user2 creates thread2 in instance2 of DoSomeWork

how does thread1 and thread2 meet in Account without DoSomeWork1 and DoSomeWork2 each creating their own instances of Account?

A standalone executable simply creates two threads (thread1 and thread2), a single instance of DoSomeWork and a single instance of Account. It's the creating or accessing of the "common object", Account, by instance1 and instance2 of DoSomeWork which is getting me confused at the moment.

For instance, for servlets, i think i would probably set a context attribute to the Account object (the database connection and JDBC stuff)...meaning all DoSomeWork references that spawn threads could access the same "shared object" via getAttribute...and the threads are all synchronized, locked, "sleeped", notified, etc in Account...however, in terms of executables and packages, i don't see how to access/create a single Account object for say, two seperate executables each creating DoSomeWork instances...

thank you again...
[ September 06, 2007: Message edited by: Tom Griffith ]
Bob Ruth
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Joined: Jun 04, 2007
Posts: 320
just a thought, but it depends on what you are synchronizing.... what you are "guarding"...

You have a bank, a bank manages accounts. You can deposit to an account, you can debit from an account, someone you gave a check to can draw on the account. The bank might give you a checkbook to write checks on the account. Both you and your spouse might need to write checks.

At the checkbook level you might want to imagine "synchronizing" access to the checkbook so that integrity of the checkbook balance is maintained.

At the bank level, they might want to "synchronize" access to the account balance to preserve integrity at that level.

So you might have a thread for each spouse, and a checkbook object.

You might have one or several threads for various transaction types or sources at the bank and an account object.

I'm not sure if all of this yammering in anyway addresses what you were looking for ......... it is a pretty high level look at the issue....


------------------------
Bob
SCJP - 86% - June 11, 2009
Stan James
(instanceof Sidekick)
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Posts: 8791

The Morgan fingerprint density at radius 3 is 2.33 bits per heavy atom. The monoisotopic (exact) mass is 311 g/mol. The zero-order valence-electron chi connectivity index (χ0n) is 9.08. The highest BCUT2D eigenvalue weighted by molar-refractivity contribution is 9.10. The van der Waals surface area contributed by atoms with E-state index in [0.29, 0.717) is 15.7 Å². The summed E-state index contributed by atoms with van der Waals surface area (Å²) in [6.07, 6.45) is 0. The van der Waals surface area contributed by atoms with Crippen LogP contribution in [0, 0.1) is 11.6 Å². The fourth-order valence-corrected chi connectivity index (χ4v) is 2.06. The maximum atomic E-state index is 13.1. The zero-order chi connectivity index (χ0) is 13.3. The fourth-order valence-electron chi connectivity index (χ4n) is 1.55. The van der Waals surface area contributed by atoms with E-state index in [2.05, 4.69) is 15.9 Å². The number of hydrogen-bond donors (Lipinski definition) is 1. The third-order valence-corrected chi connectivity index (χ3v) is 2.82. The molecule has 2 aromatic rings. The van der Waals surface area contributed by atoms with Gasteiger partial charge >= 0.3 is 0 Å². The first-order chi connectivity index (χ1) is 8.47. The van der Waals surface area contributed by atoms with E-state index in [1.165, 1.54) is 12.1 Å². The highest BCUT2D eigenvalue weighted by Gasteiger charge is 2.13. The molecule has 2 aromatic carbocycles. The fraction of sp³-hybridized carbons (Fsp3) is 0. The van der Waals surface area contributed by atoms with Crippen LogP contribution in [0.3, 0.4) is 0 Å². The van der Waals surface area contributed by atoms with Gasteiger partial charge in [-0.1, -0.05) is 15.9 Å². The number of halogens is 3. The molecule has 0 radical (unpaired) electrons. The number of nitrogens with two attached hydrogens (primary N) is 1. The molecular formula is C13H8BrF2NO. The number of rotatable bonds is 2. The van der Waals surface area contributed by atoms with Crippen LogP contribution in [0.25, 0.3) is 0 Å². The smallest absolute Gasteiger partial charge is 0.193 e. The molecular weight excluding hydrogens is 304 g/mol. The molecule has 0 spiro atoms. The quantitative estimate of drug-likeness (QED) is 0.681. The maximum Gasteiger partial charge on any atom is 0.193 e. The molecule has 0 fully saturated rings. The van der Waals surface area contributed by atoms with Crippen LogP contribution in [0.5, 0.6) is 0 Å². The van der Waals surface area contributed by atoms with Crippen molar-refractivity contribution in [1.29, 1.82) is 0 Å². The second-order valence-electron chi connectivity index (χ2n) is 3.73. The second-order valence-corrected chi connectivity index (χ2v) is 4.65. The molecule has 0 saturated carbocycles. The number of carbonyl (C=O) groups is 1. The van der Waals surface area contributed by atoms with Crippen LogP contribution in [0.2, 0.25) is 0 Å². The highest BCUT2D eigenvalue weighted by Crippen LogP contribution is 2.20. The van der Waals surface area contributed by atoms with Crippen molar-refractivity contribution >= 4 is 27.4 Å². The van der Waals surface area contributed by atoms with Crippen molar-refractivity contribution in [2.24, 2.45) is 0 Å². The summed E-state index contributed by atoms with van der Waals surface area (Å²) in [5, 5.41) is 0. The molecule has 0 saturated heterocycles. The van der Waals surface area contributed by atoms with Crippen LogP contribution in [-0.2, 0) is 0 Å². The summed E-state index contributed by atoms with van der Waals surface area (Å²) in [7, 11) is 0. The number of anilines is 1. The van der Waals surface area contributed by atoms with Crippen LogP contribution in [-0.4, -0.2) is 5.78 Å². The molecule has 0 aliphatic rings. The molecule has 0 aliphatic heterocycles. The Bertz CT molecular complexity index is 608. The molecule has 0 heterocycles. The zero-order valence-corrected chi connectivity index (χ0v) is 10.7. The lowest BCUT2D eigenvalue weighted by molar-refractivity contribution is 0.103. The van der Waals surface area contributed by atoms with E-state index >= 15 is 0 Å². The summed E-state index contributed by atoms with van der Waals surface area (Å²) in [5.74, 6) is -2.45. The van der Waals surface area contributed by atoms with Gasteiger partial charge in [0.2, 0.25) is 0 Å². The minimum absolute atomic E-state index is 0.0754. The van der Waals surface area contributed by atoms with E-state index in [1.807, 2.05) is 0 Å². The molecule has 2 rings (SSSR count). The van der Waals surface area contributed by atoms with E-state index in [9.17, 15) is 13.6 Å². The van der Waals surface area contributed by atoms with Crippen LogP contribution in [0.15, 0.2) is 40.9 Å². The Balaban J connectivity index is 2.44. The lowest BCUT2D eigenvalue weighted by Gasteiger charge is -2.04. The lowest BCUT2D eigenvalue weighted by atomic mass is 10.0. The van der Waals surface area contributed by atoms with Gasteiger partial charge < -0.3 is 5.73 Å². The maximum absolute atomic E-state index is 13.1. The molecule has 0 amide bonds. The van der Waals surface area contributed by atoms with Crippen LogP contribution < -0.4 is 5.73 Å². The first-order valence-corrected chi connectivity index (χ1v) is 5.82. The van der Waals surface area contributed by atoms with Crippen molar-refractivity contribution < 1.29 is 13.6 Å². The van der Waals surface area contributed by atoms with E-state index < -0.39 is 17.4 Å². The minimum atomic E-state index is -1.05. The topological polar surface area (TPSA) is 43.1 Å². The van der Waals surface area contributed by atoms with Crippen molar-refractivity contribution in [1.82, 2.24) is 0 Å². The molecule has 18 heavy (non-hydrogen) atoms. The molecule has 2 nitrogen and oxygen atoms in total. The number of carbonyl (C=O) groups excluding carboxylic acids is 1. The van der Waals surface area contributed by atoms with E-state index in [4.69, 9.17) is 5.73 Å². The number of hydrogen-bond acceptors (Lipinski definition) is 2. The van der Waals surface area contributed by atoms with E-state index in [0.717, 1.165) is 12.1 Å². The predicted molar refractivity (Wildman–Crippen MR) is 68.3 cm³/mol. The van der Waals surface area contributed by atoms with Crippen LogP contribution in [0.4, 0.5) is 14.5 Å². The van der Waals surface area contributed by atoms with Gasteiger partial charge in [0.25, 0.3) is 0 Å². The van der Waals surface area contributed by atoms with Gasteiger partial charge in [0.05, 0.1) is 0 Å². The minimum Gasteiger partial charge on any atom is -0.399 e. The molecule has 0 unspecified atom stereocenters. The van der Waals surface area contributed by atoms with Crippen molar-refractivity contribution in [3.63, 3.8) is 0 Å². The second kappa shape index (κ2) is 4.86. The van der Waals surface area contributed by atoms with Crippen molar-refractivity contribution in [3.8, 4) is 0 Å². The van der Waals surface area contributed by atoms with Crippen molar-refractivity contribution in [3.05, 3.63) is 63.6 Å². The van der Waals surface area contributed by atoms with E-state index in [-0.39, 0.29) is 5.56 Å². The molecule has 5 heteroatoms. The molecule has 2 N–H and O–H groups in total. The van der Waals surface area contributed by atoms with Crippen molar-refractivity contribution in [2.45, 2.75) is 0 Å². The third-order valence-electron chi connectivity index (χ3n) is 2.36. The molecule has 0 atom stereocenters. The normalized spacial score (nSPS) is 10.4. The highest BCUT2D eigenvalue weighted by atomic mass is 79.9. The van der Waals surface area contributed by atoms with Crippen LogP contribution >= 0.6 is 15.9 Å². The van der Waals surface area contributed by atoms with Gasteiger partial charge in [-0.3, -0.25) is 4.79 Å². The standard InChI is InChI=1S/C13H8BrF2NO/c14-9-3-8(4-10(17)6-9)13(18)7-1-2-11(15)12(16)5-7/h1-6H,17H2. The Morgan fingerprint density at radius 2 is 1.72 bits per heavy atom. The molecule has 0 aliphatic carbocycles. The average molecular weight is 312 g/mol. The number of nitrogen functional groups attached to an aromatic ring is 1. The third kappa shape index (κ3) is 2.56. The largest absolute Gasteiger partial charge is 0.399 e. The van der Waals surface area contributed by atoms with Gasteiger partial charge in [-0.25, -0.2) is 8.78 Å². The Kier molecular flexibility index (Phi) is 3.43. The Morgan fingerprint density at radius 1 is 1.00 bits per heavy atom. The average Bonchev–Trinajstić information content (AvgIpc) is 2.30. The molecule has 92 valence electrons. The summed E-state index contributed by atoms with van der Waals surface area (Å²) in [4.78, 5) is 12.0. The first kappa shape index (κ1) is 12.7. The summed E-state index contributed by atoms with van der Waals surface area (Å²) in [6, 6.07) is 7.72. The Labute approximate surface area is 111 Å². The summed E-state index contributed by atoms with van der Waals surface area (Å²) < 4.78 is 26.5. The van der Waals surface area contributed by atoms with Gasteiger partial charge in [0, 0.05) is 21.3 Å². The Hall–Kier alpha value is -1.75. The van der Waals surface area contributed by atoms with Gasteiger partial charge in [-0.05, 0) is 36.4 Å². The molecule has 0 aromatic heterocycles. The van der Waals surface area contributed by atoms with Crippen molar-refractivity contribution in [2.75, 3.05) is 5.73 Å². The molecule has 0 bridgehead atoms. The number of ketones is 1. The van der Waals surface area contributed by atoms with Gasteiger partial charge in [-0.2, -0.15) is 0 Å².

How does thread1 and thread2 meet in Account without DoSomeWork1 and DoSomeWork2 each creating their own instances of Account?

They'd have to both get references to the same Account object instance. You could manage that with a static map of accounts, keyed by account number. That's the part I've never seen anybody do. (Maybe EJB Entity Beans do that? Took a class but never used them.)

More often I've seen concurrency issues - who updates when and in what sequence - handled in the database. That supports a cluster of several app servers connected to one database better then in-memory synchronization could.
Tom Griffith
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Joined: Aug 06, 2004
Posts: 257
Yeah, I've always used contaner managed ejb's for this kinda stuff but i wanted to check into thread/synchronization alternatives. I wanted to step back briefly to make sure I wasn't missing anyting on the object sharing part, becasue i could never really grasp what or how an infinite number of concurrent threads could share an object sans creating new references or as you said, copying the references. Like i said, i can see it in a j2ee model because you could create the shared object on startup and set it as a context attribute. I just wanted to make sure I wasn't missing anything...I'll mess around with the static map and also look further into the deadlock issue. Thank you everybody for the valuable information...it is very helpful.

[ September 07, 2007: Message edited by: Tom Griffith ]
[ September 07, 2007: Message edited by: Tom Griffith ]
Stan James
(instanceof Sidekick)
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Posts: 8791
It would definitely be entertaining (in a very geeky way) to build live in-memory objects that are shared among users and threads and such. I was really intrigued by Forte's notion of rolling back object changes on transaction boundaries. I came across fairly negative about it because no matter how much geek fun it is, it might not be the best bang for my employer's buck.

See if Naked Objects addreses this kind of thing. They're surely having some geek fun.
Nicholas Jordan
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Joined: Sep 17, 2006
Posts: 1282
[Tom Griffith:] ... still kinda don't get why the synchronized methods aren't static,...

This may be addressed several times in the discussion, but I really went through the grinder on this in a post I made awhile back and now it is extremely easy for me.

You have code, static or not.

You have a machine.

The machine has a processor, which even in the virtual machine will have some way of locating the next instruction. No matter how many instructions you have sitting there, waiting, nothing happens until some form of an instruction pointer brings that pattern onto a processor somewhere. There are two cases:
Single Processor: Some sort of scheduler decides what happens next.
Multiple Processor: Some sort of scheduler decides what happens next.
Patterns in RAM - brought into the processor:
00110110 1101110 0001101 0101110 001101110
00110110 1101110 0001101 0101110 001101110 <-- instruction pointer 1
00110110 1101110 0001101 0101110 001101110 <-- instruction pointer 2
00110110 1101110 0001101 0101110 001101110
00110110 1101110 0001101 0101110 001101110

What happens when instruction pointer one overruns instruction pointer two ?

Threads are the machine, it's self, in operation. Code is a pattern you write that the machine tries to follow.

See: Failure mode of two reference calls to one thread in which I ultimately went back and admitted I had the question wrong.

See also:A question from Java Concurrency in Practice

[HW: Can you put that two cooks in the kitchen thing somewhere so that it can be found easily for posts such as this ? Threading is difficult to visualize as the machine in operation, not the code on the page.]

[Fixed link - Dave]
[ September 16, 2007: Message edited by: David O'Meara ]
 
 
subject: practical applications of threads/synchronization